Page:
1 GUIDANCE NOTE. Distress migration and youth in protracted crises The Junior Farmer Field and Life Schools approach Cover photo: FAO/Simon Maina The designations employed and the presentation of material in this information product do not imply the expression of any opinion whatsoever on the part of the Food and Agriculture Organization of the United Nations (FAO) concerning the legal or development status of any country, territory, city or area or of its authorities, or concerning the delimitation of its frontiers or boundaries. The mention of specific companies or products of manufacturers, whether or not these have been patented, does not imply that these have been endorsed or recommended by FAO in preference to others of a similar nature that are not mentioned. The views expressed in this information product are those of the author(s) and do not necessarily reflect the views or policies of FAO.
2 FAO encourages the use, reproduction and dissemination of material in this information product. Except where otherwise indicated, material may be copied, downloaded and printed for private study, research and teaching purposes, or for use in non-commercial products or services, provided that appropriate acknowledgement of FAO as the source and copyright holder is given and that FAO's endorsement of users' views, products or services is not implied in any way. All requests for translation and adaptation rights, and for resale and other commercial use rights should be made via or addressed to FAO information products are available on the FAO website ( ) and can be purchased through FAO, 2016. Contents Acknowledgments iii Key messages iv Distress migration and displacement of youth : key considerations 1. FAO multi-dimensional approach to migration 7. Junior Farmer Field and Life Schools (JFFLS) 11.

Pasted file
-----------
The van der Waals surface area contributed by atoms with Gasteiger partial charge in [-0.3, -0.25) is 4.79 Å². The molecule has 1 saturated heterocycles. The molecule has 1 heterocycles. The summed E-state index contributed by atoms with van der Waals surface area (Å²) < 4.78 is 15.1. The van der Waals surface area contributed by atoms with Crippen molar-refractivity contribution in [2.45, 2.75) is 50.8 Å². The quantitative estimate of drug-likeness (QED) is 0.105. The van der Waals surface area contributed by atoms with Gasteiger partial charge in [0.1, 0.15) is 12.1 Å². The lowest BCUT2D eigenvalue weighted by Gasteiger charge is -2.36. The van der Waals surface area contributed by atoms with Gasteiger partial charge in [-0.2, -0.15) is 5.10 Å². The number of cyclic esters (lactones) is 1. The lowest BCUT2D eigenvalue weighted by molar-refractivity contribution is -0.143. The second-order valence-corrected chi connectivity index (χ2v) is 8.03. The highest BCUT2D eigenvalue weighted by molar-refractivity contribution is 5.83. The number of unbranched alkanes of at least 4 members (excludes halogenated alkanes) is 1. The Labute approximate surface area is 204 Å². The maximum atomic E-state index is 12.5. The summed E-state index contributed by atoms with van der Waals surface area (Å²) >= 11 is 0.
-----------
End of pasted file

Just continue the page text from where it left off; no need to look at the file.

3 Remaining challenges and areas for further investigation 17. The way forward 19. References and resources for further information 21. This guidance note has been developed thanks to contributions from FAO staff across the Organization, under the leadership of the main authors: Francesca dalla Valle youth Employment and Institutional Partnerships Specialist, FAO and Laura Deotti Rural youth migration Specialist, FAO For information please contact: Peter Wobst Senior Programme Advisor, Strategic Programme on Rural Poverty Reduction, FAO. This document has been produced with the financial assistance of the European Union. The views expressed herein can in no way be taken to reflect the official opinion of the European Union. This guidance note is part of a series on improving food security and nutrition in protracted crises . Drawing on FAO technical experience, the guidance notes series supports implementation of the Framework for Action for Food Security and Nutrition in protracted crises (CFS-FFA), endorsed by the Committee on World Food Security (CFS) in October 2015.